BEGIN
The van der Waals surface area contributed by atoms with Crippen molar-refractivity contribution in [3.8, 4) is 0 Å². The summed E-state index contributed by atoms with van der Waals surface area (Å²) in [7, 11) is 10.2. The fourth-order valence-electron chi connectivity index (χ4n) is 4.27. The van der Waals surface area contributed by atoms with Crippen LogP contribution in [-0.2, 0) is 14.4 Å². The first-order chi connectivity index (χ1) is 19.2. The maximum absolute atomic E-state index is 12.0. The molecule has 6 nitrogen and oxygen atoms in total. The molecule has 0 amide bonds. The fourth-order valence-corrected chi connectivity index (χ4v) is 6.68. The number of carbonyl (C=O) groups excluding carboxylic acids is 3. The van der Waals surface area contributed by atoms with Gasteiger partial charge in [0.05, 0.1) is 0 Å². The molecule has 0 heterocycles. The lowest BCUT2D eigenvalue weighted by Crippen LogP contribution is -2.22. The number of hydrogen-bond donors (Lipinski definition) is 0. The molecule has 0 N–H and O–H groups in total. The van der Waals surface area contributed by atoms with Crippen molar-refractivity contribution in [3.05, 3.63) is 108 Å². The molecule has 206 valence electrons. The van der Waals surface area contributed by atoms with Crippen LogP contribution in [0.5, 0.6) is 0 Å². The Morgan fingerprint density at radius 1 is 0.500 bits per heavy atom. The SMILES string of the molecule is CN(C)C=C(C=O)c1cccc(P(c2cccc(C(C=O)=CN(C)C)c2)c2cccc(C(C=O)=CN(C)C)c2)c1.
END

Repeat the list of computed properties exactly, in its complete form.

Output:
The van der Waals surface area contributed by atoms with Crippen molar-refractivity contribution in [3.8, 4) is 0 Å². The summed E-state index contributed by atoms with van der Waals surface area (Å²) in [7, 11) is 10.2. The fourth-order valence-electron chi connectivity index (χ4n) is 4.27. The van der Waals surface area contributed by atoms with Crippen LogP contribution in [-0.2, 0) is 14.4 Å². The first-order chi connectivity index (χ1) is 19.2. The maximum absolute atomic E-state index is 12.0. The molecule has 6 nitrogen and oxygen atoms in total. The molecule has 0 amide bonds. The fourth-order valence-corrected chi connectivity index (χ4v) is 6.68. The number of carbonyl (C=O) groups excluding carboxylic acids is 3. The van der Waals surface area contributed by atoms with Gasteiger partial charge in [0.05, 0.1) is 0 Å². The molecule has 0 heterocycles. The lowest BCUT2D eigenvalue weighted by Crippen LogP contribution is -2.22. The number of hydrogen-bond donors (Lipinski definition) is 0. The molecule has 0 N–H and O–H groups in total. The van der Waals surface area contributed by atoms with Crippen molar-refractivity contribution in [3.05, 3.63) is 108 Å². The molecule has 206 valence electrons. The van der Waals surface area contributed by atoms with Crippen LogP contribution in [0.5, 0.6) is 0 Å². The Morgan fingerprint density at radius 1 is 0.500 bits per heavy atom. The SMILES string of the molecule is CN(C)C=C(C=O)c1cccc(P(c2cccc(C(C=O)=CN(C)C)c2)c2cccc(C(C=O)=CN(C)C)c2)c1.